7. employer contributions would continue to be deductible for corporation tax purposes.

3.2 Regulation of Defined Contribution Master Trusts, Pensions Authority Consultation Document

The Authority issued a consultation paper focussing on the regulation of defined contribution master trusts. In its paper the Authority considers what additional obligations should be placed on master trusts to reflect the particular risks which apply (in comparison to single employer schemes).

Key areas for consideration include:

  • trustee formation and business plans;
  • capitalisation and wind up;
  • conflicts of interest and communications; and
  • reporting duties to the Authority.

3.3 Consultation on Supplementary Pensions Reform: Roadmap for Pensions Reform 2018-2023

The Department of Finance issued public consultation documents on the reform of supplementary pensions in Ireland. This focused on the rationalisation of pension products available in the State and the effectiveness of the current pensions tax regime. It is expected that the Department will publish information on the outcome of the consultation by the end of the year.


The Bill was published in July 2018 as part of the Government's plans for "Public Service Pensions Reform" identified in its Roadmap for Pensions Reform. It aims to:

  1. increase the age of retirement to age 70 for certain public servants on a voluntary basis; and
  2. ensure that additional service by a public servant, up to the age of 70 or to a higher age prescribed by Ministerial Order (see further below), can benefit from pension accrual, subject to a maximum of 40 years' service.

This Bill also provides for the new compulsory retirement age to be increased further by Ministerial Order (but no higher than age 75), subject to certain criteria, which include:

  1. the likely effect of the order on recruitment, promotion and retention of staff in the public service;
  2. the pensionable age applicable at the time of making the order;
  3. any evidence of an increase in normal life expectancy in Ireland; and
  4. the likely cost (if any) to the Exchequer that would result from the order.


New reporting requirements for pension schemes have been introduced by the European Insurance and Occupational Pensions Authority ("EIOPA") and the European Central Bank ("ECB"), by regulation published in the Official Journal of the European Union on 26 January 2018. This regulation came into force on 15 February 2018 and the first annual reporting deadline is Q4 of 2019. This regulation requires pension funds to report, on a quarterly and annual basis, detailed data on assets, liabilities and members.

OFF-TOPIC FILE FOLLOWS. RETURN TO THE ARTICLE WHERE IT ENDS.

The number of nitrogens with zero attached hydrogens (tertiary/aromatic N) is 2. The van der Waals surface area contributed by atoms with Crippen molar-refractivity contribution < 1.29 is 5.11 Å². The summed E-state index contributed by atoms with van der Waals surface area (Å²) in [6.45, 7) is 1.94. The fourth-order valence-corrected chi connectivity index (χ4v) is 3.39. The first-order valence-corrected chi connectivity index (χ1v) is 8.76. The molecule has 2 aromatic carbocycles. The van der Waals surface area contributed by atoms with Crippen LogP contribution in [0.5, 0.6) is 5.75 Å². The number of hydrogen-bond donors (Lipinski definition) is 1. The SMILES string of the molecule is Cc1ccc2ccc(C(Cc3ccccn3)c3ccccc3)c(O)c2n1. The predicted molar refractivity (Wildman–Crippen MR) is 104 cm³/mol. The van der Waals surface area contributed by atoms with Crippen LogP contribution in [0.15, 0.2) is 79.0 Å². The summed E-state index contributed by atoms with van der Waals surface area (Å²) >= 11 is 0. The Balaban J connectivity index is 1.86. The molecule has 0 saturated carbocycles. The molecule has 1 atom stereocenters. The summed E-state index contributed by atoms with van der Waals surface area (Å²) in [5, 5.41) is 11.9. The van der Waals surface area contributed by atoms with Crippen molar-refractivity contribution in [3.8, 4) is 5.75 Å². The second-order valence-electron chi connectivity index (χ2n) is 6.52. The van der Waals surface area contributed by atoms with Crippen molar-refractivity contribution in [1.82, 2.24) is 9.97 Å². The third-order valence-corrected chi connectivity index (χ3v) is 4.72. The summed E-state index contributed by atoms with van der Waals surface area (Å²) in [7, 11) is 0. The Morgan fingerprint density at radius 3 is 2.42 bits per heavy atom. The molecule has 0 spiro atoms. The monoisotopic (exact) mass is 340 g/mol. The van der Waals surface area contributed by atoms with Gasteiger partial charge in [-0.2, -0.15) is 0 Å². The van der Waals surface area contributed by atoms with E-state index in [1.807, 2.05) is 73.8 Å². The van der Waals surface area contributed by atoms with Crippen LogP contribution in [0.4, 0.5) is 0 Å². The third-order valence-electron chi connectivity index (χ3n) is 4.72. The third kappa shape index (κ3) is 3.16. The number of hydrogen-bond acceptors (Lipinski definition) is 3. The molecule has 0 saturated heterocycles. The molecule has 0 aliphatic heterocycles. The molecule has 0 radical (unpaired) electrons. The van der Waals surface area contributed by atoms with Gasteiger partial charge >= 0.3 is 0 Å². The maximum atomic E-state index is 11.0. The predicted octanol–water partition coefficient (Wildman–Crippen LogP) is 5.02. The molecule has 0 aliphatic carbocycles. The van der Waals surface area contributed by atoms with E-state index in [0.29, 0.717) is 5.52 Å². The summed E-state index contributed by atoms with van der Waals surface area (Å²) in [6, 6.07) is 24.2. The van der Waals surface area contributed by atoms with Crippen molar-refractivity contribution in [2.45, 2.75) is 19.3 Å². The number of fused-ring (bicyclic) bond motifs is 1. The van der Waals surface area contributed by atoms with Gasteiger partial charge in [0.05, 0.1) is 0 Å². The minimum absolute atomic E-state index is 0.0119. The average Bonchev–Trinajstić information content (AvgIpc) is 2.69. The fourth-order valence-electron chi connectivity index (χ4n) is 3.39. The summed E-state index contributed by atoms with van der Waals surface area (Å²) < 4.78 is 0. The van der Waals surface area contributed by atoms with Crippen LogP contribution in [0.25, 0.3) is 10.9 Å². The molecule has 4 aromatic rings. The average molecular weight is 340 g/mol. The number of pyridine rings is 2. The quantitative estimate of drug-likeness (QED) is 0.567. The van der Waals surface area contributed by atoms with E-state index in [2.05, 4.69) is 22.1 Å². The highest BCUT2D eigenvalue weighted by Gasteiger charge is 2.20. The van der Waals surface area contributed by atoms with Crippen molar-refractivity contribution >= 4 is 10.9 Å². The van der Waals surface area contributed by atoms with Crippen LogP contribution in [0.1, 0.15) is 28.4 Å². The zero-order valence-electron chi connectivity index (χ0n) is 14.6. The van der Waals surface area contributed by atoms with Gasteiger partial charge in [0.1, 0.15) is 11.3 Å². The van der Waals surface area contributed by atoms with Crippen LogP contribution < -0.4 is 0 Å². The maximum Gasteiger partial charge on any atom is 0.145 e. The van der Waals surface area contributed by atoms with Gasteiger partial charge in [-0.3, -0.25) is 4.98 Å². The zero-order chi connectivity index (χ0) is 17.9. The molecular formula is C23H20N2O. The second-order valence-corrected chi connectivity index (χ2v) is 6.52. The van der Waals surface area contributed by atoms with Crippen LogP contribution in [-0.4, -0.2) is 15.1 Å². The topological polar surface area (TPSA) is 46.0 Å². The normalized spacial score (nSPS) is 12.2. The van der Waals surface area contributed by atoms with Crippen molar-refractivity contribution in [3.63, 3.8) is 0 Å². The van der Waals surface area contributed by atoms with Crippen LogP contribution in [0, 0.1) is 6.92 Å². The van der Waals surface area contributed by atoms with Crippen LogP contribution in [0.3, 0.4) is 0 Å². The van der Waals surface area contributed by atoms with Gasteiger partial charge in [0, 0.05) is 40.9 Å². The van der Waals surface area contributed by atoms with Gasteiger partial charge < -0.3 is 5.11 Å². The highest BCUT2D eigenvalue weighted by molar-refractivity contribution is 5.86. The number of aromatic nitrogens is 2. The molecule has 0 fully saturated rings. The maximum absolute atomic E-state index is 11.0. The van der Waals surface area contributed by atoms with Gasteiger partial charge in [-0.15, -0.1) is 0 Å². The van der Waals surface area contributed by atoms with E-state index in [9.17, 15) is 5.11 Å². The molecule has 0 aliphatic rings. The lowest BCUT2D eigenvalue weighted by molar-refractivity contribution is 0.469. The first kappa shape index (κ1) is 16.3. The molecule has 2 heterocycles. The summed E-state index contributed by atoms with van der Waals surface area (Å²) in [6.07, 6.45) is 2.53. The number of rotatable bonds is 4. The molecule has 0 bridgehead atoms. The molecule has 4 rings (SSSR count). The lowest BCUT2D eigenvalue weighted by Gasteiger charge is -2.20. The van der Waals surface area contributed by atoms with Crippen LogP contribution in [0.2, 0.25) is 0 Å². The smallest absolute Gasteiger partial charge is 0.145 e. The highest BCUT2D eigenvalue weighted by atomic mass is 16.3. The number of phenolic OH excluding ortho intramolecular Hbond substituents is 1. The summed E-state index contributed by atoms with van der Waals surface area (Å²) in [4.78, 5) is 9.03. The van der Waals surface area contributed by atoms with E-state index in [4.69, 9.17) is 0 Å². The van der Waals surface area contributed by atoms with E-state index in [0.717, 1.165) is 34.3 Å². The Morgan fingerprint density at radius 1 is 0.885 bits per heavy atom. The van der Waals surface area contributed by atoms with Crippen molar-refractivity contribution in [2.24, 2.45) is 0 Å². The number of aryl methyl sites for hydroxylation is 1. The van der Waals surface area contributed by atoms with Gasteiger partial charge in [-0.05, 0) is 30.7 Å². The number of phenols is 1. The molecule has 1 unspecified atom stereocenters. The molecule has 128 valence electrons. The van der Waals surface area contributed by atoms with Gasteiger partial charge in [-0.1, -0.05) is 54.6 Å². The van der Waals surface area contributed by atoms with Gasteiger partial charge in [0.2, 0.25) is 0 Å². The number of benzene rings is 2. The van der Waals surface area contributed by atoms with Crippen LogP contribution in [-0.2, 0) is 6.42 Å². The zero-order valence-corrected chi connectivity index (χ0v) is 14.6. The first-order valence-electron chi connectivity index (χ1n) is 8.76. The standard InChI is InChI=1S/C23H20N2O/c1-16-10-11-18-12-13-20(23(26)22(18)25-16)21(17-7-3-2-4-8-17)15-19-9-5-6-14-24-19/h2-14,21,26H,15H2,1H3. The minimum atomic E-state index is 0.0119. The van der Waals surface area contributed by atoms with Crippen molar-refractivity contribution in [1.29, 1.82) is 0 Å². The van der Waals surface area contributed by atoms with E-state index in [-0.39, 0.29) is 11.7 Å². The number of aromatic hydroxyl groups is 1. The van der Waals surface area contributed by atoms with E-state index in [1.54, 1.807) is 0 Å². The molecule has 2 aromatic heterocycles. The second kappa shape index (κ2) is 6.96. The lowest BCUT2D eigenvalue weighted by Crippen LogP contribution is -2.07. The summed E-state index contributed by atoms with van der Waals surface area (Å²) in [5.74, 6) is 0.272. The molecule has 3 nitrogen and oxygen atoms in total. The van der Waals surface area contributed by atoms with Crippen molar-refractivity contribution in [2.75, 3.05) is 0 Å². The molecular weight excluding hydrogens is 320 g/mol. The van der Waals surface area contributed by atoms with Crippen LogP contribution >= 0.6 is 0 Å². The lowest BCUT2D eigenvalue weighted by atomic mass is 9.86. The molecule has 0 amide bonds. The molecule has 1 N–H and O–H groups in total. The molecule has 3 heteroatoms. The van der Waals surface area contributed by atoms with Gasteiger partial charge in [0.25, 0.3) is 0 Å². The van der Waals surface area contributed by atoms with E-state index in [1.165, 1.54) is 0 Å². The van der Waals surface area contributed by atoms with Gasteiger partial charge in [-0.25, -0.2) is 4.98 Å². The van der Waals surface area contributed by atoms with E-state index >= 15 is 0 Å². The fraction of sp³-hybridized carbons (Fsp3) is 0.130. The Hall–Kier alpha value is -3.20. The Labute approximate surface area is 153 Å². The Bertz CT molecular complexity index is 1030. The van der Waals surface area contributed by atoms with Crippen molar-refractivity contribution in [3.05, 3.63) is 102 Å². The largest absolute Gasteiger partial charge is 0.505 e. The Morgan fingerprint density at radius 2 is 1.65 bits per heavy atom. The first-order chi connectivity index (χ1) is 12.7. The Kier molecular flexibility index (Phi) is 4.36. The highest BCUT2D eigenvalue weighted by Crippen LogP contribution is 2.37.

There will be reduced reporting requirements for pension funds based on their assets or size of membership. The reporting requirements will apply as of the third quarter of 2019 for quarterly reporting and as of 2019 for annual reporting, taking into account the transitional period and proportionate approach for smaller IORPS. The Central Bank of Ireland ("CBI") is responsible for the collection, compilation and transmission of statistical data.

Further information is available from the Pensions Authority website and the CBI website and trustees should discuss these reporting requirements with scheme administrators.


Trustees of pension funds were exempted from the European Market Infrastructure Regulation ("EMIR") (most recently until 16 August 2018) and from the requirement for financial counterparties to report any new OTCs that they enter into with the trade repository within one business day of entering the contract.

The European Securities Markets Supervisory Authority ("ESMA") recently issued a statement that while there is no possibility under EMIR for a further extension of this temporary exemption, a further extension is being considered as part of the current REFIT (Regulatory Fitness and Performance Programme) negotiations. ESMA has indicated that it expects national competent authorities (in Ireland, the CBI) not to prioritise their supervisory actions towards entities that are expected to be exempted again in a relatively short period of time and to generally apply their risk-based supervisory powers in their day-to-day enforcement of applicable legislation in a proportionate manner. The CBI has indicated that it welcomes this statement by ESMA.

This article contains a general summary of developments and is not a complete or definitive statement of the law. Specific legal advice should be obtained where appropriate.